VET’S DIARY: Waiting game for the international trials

Our local Burgham Horse Trials was awarded international recognition for their second event of 2014, on July 25 and 26, at Burgham Park, near Longhorsley, writes Lesley Barwise-Munro.

So the next thing I know is that they need a fully qualified Federation Equestre Internationale (FEI) official vet to oversee the event and ‘how’s about it Lesley?’ Thank you, organiserMartyn Johnson.

The online exam was already completed for the Olympics at Greenwich Park, so I was one step down the line. The official training course was at Hartpury in the spring, not too arduous, followed by three FEI-mentored events, and what better than having to go to Badminton, Floors and Bramham Horse Trials?

The time at these events was spent shadowing the FEI delegate vet and finding out what the role of the veterinary delegate involved at the different levels of FEI events.

The role includes horse inspection on arrival for general health and biosecurity protection of all competing horses, checking for nasal discharge, a rise in body temperature, skin infections such as ringworm and also any injuries from travel that might compromise the horses’ ability to compete. Passport and microchip checks are also carried out to ensure the correct identification of each horse and to make sure that horses are correctly vaccinated under FEI regulations.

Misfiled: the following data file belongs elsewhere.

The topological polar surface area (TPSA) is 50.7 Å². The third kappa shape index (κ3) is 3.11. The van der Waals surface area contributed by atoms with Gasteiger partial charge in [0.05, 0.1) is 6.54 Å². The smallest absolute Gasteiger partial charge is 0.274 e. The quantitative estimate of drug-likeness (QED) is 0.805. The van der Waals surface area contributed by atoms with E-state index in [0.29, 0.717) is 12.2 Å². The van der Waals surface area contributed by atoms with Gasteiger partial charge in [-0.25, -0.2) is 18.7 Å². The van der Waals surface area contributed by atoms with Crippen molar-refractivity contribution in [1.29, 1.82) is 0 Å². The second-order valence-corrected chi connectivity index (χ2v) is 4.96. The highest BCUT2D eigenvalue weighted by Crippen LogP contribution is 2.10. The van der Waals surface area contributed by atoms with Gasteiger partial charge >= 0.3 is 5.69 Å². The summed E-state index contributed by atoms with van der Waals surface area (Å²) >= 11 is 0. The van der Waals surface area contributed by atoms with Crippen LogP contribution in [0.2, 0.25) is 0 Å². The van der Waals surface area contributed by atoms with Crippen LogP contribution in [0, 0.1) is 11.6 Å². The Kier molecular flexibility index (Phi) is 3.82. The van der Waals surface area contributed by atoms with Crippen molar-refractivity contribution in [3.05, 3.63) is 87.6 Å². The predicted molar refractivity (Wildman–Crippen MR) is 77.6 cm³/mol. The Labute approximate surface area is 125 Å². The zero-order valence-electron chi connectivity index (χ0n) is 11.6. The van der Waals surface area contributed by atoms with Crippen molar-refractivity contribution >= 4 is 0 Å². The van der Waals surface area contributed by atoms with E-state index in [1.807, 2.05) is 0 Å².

At three-day events there are two horse inspections/trot-ups. The first is before any of the three disciplines, dressage, cross country and show jumping have started, this is to ensure soundness to compete. The second trot-up is the morning after cross country to ensure no compromise of horse welfare by show jumping as the final phase. All horses have to be closely monitored at the end of the cross country, making sure that they are cooled down and walking freely with no injuries.

Each part of the FEI veterinary delegate’s job is to ensure that the horses’ welfare before, during and after competing is looked after. Random drugs testing is also carried out on horses by the FEI vets to ensure clean sport and again to protect the horses’ welfare. FEI vets work closely with and refer back to the governing group at the event, referred to as the ground jury. Teamwork, as with all event organisation, is essential.

Having now completed all my training, I am waiting apprehensively to hear if my application for the qualification is firstly accepted and secondly comes through in time for Burgham International.

The timescale has been tight with just three weeks to the event. We hope you will come and support it. As well as the Alnorthumbria equine team being involved with the FEI event, we are also proud to be supporting the horse trials by providing cross country vets and sponsoring a British eventing class. We wish the organising team all the best for a great weekend.